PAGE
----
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Bird Migration

September 20, 2023

Making the Journey Southward- By Steve Dishman, Interpreter

Happy Autumn! As a lifelong lover of all things autumn, I have been awaiting the arrival of my favorite season. Of course, fall is more than enjoying an apple cider or pumpkin spice latte. Autumn is all about change. And in the animal kingdom, few groups do as much as birds.

With the changing of leaves and first frosts coming, many of Michigan’s bird species employ the best practice for their survival and take to the skies to fly south for the winter. Some of these migrations are relatively short, such as Canada Geese.  Others fly thousands of miles, like the small Ruby-Throated Hummingbird. But why migrate? Can’t birds survive in Michigan instead of making a perilous trek?

Although many of Michigan’s bird species employ survival strategies to stay in Michigan, others just can’t. Dietary needs for some species, such as insectivores like Tree Swallows and Purple Martins, can’t be met in the frigid months.

Swallows and martins both eat insects on the wing.  Purple Martins travel to South America to find an abundance of flying insects to eat, while Tree Swallows winter in Mexico and Central America. Purple Martins travel in groups so large that they even appear on weather radar!

Some may lament the departure of favorite birds like orioles, hummingbirds, and warblers, but there’s a bright side. Michigan becomes the winter home to several species of birds that breed and nest in Northern Canada and Alaska. A favorite of mine is the Dark-Eyed Junco. Juncos are in the New World sparrow family Passerellidae and Dark-Eyed Juncos have 14 or 15 subspecies! You will likely find a flock of Slate-Colored Dark-Eyed Juncos enjoying seed at your birdfeeder in the winter. Appropriately, a group of juncos is called a blizzard.

There are even bird species that merely fly over Michigan on their journey south. One of the most remarkable examples of this is the small Gray-Cheeked Thrush. In large groups, this remarkable thrush travels from its breeding grounds that range from Alaska to the northern parts of Quebec and Newfoundland to Brazil and Peru! It’s a remarkably long migration for a small songbird.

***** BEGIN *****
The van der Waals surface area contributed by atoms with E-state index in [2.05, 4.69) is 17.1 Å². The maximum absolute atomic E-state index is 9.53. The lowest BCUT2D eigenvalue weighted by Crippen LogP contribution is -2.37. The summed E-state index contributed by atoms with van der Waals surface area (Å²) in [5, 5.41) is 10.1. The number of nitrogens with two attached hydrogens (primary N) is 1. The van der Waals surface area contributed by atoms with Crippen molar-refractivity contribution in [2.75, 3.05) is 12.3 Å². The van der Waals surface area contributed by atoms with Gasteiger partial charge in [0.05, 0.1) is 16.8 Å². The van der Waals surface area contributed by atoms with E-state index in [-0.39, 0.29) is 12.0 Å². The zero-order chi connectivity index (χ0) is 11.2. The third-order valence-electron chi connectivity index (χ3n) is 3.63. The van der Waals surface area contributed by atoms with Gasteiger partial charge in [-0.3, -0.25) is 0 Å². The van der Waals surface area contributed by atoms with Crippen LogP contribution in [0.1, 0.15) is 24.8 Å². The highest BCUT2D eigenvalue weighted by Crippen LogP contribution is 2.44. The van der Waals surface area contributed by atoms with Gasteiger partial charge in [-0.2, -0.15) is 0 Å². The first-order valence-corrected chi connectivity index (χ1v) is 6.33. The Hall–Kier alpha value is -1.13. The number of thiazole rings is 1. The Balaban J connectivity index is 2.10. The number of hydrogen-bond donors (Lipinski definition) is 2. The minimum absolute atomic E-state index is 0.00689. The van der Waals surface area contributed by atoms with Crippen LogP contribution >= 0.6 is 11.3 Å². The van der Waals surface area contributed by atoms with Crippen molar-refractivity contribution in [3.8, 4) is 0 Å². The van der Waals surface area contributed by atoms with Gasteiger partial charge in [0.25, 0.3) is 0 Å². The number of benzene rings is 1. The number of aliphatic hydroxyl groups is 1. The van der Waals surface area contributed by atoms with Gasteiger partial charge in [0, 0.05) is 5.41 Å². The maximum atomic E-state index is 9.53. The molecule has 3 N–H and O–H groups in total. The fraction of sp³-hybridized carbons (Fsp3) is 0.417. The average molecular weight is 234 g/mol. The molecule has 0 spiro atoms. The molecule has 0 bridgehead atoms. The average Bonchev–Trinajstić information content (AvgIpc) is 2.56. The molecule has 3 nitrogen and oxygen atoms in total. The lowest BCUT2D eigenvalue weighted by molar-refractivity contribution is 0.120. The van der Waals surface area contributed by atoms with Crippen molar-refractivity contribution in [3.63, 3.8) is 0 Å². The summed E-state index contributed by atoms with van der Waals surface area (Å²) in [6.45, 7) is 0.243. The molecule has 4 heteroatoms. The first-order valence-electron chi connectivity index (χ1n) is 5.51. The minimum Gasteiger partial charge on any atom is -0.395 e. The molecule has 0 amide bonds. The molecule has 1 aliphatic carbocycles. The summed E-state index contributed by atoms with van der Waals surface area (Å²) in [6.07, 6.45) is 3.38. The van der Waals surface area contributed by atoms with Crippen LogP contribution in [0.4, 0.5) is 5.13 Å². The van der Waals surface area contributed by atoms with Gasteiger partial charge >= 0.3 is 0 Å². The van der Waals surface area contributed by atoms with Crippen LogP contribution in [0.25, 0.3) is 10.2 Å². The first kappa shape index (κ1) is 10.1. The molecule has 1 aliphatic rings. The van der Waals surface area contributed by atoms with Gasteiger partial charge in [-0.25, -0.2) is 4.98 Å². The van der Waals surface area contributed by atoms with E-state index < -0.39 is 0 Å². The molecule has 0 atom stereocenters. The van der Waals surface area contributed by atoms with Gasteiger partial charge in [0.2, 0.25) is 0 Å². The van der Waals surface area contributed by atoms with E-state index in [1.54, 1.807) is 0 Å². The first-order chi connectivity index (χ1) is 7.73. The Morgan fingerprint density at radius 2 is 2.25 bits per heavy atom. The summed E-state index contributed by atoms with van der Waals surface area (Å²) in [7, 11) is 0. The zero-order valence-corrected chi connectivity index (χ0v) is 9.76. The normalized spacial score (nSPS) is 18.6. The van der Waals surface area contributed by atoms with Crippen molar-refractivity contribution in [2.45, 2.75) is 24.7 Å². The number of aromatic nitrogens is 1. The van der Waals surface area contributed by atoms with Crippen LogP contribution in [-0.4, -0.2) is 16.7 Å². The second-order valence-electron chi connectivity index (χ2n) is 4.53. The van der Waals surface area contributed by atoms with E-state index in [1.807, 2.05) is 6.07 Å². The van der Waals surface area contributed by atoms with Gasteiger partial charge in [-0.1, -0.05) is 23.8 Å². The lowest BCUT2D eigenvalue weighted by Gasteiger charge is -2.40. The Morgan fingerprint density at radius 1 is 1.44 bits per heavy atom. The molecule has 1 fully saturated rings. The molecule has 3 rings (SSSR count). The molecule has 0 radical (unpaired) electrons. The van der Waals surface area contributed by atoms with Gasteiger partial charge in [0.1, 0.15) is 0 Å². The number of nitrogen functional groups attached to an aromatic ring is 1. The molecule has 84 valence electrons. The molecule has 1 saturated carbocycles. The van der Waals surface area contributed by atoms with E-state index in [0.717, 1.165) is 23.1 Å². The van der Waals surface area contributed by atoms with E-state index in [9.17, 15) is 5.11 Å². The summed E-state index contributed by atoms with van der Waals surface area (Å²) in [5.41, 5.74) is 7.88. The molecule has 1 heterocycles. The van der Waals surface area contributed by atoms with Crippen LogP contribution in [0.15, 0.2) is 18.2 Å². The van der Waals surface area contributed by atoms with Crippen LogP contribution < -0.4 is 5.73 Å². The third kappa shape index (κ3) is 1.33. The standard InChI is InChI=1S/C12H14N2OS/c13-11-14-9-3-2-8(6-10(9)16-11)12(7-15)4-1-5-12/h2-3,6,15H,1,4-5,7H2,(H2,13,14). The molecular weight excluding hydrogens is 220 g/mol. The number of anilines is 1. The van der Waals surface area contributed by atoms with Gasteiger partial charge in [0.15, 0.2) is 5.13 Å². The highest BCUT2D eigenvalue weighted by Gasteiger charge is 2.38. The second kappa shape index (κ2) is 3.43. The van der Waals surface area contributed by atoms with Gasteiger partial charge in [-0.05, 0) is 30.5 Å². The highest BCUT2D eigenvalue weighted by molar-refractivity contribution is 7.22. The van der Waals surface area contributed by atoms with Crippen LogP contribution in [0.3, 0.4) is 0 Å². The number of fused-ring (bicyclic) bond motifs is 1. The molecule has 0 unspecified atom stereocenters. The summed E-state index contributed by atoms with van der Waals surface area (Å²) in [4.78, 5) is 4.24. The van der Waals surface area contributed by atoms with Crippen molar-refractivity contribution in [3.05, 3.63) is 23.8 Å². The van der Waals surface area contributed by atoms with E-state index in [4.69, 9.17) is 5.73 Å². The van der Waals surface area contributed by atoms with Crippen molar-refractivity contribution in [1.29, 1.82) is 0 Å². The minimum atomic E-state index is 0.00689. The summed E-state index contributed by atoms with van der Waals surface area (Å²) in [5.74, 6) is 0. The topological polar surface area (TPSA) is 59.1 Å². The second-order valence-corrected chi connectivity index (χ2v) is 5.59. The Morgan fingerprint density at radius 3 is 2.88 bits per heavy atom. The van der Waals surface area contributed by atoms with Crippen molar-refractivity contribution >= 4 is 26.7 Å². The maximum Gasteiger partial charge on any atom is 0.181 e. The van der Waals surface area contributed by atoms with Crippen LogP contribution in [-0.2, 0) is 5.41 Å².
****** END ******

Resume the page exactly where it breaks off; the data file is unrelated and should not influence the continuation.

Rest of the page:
So how does a bird know to migrate? It’s a combination of factors. Generally speaking, natural cues like changing daylight, temperature, and food levels will signal the bird to move its location. Even first-year birds remarkably know how to find their way south.  Many birds will flock together for migration, but other birds fly solo, relying on the sun, stars, and even Earth’s magnetic field to help them find their way. It is a perilous journey, too. Birds need to find food on their migration route to keep themselves healthy. But also, moving from one location to another can make them vulnerable to predation. To reduce the risk of predation, many birds migrate by night using the stars as navigation.

One bird species travel between the North and South Pole for migration: The Arctic Tern.  They undergo such a long-distance migration to follow the sun. During Michigan’s winter, the sun is closer to the Southern Hemisphere, so Arctic Terns seek the polar summer temperatures by flying over 44,000 miles to Antarctica. More sunlight means more time to find their favorite prey items: namely insects and fish. It’s an unrivaled migration in the animal kingdom.

Want to get a closer look at bird migration? Visit one of your Metropark nature centers this fall, take to the trails to find some birds moving through! And of course, you may want to get your bird feeders ready to welcome some of these hungry travelers!

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